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Shortly after, Mr. Stark, a well-known London bookseller, being in Antwerp, called on M. Vanderberg, and was shown the books. He at once offered 14, francs for them, which was accepted. Imagine the surprise and chagrin of the poor monks when they heard of it!

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They knew they had no remedy, and so dumbfounded were they by their own ignorance, that they humbly requested M. Vanderberg to relieve their minds by returning some portion of his large gains. He gave them 1, francs. The great Shakespearian and other discoveries, which were found in a garret at Lamport Hall in by Mr. Edmonds, are too well-known and too recent to need description.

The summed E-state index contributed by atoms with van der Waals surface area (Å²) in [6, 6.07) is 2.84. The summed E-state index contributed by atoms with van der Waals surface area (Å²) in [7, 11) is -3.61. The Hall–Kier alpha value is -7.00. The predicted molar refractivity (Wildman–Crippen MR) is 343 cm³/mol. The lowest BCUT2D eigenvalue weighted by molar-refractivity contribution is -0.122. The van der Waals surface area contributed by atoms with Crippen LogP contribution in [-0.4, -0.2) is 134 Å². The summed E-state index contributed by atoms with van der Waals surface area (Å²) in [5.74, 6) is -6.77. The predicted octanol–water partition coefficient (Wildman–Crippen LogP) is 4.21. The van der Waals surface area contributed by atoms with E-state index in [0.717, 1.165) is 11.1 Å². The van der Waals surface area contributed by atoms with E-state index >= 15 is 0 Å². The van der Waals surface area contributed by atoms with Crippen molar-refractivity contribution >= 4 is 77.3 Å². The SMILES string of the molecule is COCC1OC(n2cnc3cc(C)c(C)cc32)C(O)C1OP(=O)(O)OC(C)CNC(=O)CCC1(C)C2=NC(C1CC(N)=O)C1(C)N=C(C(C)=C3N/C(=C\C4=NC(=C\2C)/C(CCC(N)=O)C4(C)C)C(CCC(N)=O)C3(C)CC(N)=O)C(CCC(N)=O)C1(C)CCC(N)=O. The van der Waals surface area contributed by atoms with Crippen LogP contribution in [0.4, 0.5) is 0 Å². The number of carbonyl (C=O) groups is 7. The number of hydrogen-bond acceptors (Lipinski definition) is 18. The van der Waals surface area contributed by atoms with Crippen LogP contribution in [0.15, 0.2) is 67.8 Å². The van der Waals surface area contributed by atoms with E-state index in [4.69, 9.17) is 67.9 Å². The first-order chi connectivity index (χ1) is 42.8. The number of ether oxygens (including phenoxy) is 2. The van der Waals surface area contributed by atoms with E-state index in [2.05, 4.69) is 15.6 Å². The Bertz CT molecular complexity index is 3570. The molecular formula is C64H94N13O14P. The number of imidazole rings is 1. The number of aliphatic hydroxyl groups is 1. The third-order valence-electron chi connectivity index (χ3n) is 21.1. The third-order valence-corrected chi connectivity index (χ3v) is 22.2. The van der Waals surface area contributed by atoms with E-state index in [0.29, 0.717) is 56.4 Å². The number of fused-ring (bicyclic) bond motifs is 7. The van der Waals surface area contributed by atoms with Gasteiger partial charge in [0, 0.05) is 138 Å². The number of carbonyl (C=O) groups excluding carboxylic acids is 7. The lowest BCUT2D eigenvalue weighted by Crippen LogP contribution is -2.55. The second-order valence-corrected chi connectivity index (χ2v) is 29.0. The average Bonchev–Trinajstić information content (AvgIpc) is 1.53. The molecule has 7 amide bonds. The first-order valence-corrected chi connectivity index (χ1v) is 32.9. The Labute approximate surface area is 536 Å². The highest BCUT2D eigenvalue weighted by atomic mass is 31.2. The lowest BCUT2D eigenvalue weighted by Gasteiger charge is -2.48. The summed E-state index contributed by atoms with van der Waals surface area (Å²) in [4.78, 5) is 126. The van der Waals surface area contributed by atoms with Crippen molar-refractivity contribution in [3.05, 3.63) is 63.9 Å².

In this case mere chance seems to have led to the preservation of works, the very existence of which set the ears of all lovers of Shakespeare a-tingling. In the summer of , a gentleman with whom I was well acquainted took lodgings in Preston Street, Brighton. The morning after his arrival, he found in the w. He asked permission to retain them, and enquired if there were any more where they came from. Two or three other fragments were found, and the landlady stated that her father, who was fond of antiquities, had at one time a chest full of old black-letter books; that, upon his death, they were preserved till she was tired of seeing them, and then, supposing them of no value, she had used them for waste; that for two years and a-half they had served for various household purposes, but she had just come to the end of them.